I'm in Orlando this week for SQL Live as well as the Orlando SWUG meeting. With three sessions to deliver at SQL Live, working the booth there, and the session at the SWUG it is going to be a busy week. If you are in the Orlando area I hope you can stop by and say hello.


Anyway, here's a bunch of links I found on the Intertubz that you may find interersting, enjoy!


Canadian Money May Contain Animal Fat, Bank Of Canada Confirms

Gives new meaning to "put your money where your mouth is", because it's so tasty!


Everything announced at AWS re:Invent 2016

Oh, yeah, AWS: reInvent was this past week, in case you didn't know. Here's the list of everything they announced. I like the idea of Snowmobile, wonderful marketing gimmick. And now I know why Amazon operates with such thin margins, so they can afford things like Snowmobile.


Apple is reportedly using drones to beat Google Maps

Well, if the drones use Apple Maps, this might take a while.


34 tips to boost iPhone & iPad battery life

After fighting with applications slowly consuming the memory on my iMac this week I figured I would share some tips on battery life for your iPhone. Yes, I am assuming you have an iPhone, because I know you don't have a Windows Phone, but many of the tips work for Android as well.


Five Things You Need to Know About the U.K.’s Mass Surveillance Law

In case you had not heard about this, but the UK government has made it legal to do some questionable data collections.


NYPD plans to expand Smart car fleet to replace scooters

Not only are these cars adorable to look at, but I'm guessing they are a stepping stone to autonomous patrolling and data collection.


Big Data Poised to Get Much Bigger in 2017

All I want for Christmas is data, of course. Let's just hope it doesn't sit out and ROT all year.


Am I in the Christmas spirit yet? You be the judge:




In previous weeks, we talked about application-aware monitoring, perspective monitoring and agent/responder meshes to get a decentralized view of how our network is functioning.


With our traditional network monitoring system (NMS), we have a device-level and interface-level view. That's becoming less and less true as modern software breaks the mould of tradition, but it's still the core of its functionality. Now we have added perspective monitoring and possibly some agent/responder monitoring to the mix. How do we correlate these so that we have a single source of meaningful information?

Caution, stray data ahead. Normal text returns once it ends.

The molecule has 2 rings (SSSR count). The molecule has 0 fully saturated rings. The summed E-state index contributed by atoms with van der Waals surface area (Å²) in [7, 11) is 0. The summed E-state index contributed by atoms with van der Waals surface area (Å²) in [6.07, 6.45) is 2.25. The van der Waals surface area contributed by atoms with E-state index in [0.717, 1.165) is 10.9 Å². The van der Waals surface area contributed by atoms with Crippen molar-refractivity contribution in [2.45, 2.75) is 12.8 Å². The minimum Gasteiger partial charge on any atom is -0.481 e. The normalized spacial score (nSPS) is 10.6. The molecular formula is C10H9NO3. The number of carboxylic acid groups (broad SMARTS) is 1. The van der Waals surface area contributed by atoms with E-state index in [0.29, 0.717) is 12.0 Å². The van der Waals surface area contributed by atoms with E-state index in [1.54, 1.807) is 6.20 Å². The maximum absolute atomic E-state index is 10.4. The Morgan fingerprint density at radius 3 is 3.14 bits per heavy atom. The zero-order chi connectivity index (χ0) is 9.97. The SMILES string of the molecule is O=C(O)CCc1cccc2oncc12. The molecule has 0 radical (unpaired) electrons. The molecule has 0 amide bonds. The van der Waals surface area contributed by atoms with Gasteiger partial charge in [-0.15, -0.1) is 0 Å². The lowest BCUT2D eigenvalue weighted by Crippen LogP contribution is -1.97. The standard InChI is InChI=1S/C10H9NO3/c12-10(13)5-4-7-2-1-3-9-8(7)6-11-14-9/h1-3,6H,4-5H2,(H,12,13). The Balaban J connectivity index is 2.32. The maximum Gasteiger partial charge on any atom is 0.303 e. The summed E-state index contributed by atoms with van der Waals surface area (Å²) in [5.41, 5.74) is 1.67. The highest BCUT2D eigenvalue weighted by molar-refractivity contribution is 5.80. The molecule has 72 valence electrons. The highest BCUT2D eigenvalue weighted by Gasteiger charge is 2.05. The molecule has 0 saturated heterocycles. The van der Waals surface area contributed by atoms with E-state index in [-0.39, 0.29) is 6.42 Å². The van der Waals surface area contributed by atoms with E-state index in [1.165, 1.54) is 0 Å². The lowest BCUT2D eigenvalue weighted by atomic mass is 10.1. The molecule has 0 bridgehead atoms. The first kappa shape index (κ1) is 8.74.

Maybe We Don't?


Describing the use of the phrase "Single Pane of Glass" (SPoG) in product presentations as "overused" is an understatement. The idea of bringing everything back to a single view has been the holy grail of product interface design for some time. This makes sense, as long as all of that information is relevant to what we need at the time. With our traditional NMS, that SPoG is usually the dashboard that tells us whether the network is operating at baseline levels or not.


Perspective monitoring and agent/responder meshes can gather a lot more data on what's going on in the network as a whole. We have the option of feeding all that directly into the NMS, but is that where we're going to get the best perspective?


Data Visualization


We're living in a world of big data. The more we get, the less likely it becomes that we will be able to consume it in a meaningful way. Historically, we have searched for the relevant information in our network and filtered out what isn't immediately relevant. Big data is teaching us that it's all relevant, at least when taken as a whole.


Enter log aggregators and data visualization systems. Most of the information that we're getting from our decentralized tools can be captured in such a way as to feed these systems. Instead of just feeding it into the NMS, we have the option of collecting all of this data into custom visuals. These can give us single view not only of where the network is experiencing chronic problems, but of where we need to adjust our baselines.


Whether we're looking at Elastic Stack, Splunk, Tableau or other tools. The potential to capture the gestalt of our network's data and present it usefully is worthwhile.




What if there's something in all this that indicates unacceptable performance or a failure? Yes, that should raise alerts in our NMS.